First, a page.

According to a 2004 study published by the American Medical Association, one in five adults experiences some level of obstructive sleep apnea, making this condition the second most prevalent type of sleep disorder. With this disorder, an individual’s sleep is disrupted by involuntary pauses in breathing repeatedly throughout the night. People can be diagnosed with either obstructive sleep apnea or central sleep apnea. OSA, which is caused by the back throat muscles relaxing, is much more common than CSA. Continue reading to learn about four common symptoms of sleep apnea.
Common sleep apnea symptoms
Knowing common symptoms of sleep apnea can help an individual know when to visit a doctor. Without treatment, this sleep disorder can lead to a variety of health problems and interfere with one’s ability to concentrate and stay awake, increasing the risk of a motor or workplace accident.
One of the most prominent symptoms of sleep apnea is constant daytime sleepiness. Often, patients will awaken frequently throughout the night when breathing is disrupted but will quickly fall back asleep and forget the awakening ever happened. This interrupts the patient’s sleep cycle and prevents deep sleep. Many patients will report getting long hours of sleep at night but still feel fatigued throughout the day and may fall asleep during activities like trying to watch a movie or driving for long periods of time.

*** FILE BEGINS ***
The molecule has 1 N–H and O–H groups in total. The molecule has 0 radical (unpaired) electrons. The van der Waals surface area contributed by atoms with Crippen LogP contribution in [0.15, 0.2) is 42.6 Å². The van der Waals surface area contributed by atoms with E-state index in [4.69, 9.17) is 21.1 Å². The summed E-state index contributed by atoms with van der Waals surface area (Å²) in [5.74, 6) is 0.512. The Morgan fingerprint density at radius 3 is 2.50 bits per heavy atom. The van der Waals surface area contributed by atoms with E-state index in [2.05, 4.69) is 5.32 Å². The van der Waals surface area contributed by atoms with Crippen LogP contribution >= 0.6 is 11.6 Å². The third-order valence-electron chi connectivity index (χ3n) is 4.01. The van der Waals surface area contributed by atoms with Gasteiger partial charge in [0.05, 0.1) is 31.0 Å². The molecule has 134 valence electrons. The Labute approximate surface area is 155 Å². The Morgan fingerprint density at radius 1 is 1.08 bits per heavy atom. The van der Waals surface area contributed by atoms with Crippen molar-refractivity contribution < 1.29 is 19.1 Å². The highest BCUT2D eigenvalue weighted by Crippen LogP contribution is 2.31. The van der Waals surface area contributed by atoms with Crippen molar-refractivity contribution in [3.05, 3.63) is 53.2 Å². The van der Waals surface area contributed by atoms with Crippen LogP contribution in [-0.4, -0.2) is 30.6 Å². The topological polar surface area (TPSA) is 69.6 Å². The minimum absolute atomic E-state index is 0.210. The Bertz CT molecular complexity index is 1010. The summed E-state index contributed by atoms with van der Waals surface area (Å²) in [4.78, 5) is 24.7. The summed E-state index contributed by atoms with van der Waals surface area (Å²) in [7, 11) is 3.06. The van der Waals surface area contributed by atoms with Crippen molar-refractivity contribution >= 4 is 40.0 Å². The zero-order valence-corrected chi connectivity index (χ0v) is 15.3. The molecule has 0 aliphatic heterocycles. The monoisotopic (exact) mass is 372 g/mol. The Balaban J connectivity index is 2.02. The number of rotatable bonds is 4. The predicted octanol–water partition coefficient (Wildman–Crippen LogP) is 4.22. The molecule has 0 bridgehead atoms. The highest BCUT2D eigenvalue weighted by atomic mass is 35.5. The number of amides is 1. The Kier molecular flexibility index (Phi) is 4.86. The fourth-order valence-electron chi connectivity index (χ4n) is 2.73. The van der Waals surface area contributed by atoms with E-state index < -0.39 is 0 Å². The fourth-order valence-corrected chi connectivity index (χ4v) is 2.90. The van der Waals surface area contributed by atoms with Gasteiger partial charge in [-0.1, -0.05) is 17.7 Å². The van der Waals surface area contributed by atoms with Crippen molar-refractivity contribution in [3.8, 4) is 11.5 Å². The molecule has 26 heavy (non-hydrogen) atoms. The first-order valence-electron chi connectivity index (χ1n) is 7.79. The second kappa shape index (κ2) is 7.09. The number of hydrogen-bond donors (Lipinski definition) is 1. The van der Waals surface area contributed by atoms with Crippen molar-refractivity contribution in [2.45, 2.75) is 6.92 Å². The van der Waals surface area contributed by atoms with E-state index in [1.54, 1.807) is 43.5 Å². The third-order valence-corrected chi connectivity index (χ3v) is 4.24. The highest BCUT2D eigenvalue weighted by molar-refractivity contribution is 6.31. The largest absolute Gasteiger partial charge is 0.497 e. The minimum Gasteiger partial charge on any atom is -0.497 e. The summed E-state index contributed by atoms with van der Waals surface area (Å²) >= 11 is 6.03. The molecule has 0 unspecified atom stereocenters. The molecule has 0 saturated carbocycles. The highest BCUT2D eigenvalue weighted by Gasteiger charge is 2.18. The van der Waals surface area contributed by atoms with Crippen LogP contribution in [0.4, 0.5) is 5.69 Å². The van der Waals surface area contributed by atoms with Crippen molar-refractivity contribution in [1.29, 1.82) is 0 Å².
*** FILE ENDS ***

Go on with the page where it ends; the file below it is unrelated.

While heavy snoring is often an indicator of sleep apnea, not everyone with the disorder snores. Snoring is caused by the vibration that occurs when throat muscles relax during sleep, which causes the upper airway to narrow. Since OSA causes the back throat muscles to relax, snoring often happens as a result. Anyone who experiences frequent heavy snoring should consult a doctor.
Choking or gasping
If a patient is aroused in the middle of the night choking or gasping for air, sleep apnea is likely to blame. When the patient is unable to breathe due to a narrowing airway, the brain will signal the individual to wake up so the airway can reopen. While some patients might be aware of the awakening, others might quickly fall back asleep before realizing what happened. In this case, a partner might hear the patient snorting or choking throughout the night and realize there is a problem.
Frequently waking up with a headache is sometimes a sign the individual has sleep apnea. When the patient stops breathing while asleep, less oxygen is transported to the brain. This causes the patient to wake up with a headache. Most often, patients will report a tension headache.
If experiencing any or all of these four common symptoms, it is time to make a visit to the doctor. It is a good idea to keep track of reoccurring symptoms and let the doctor know all the details. Once a proper diagnosis is made, patients can receive treatment and finally get a good night’s rest.
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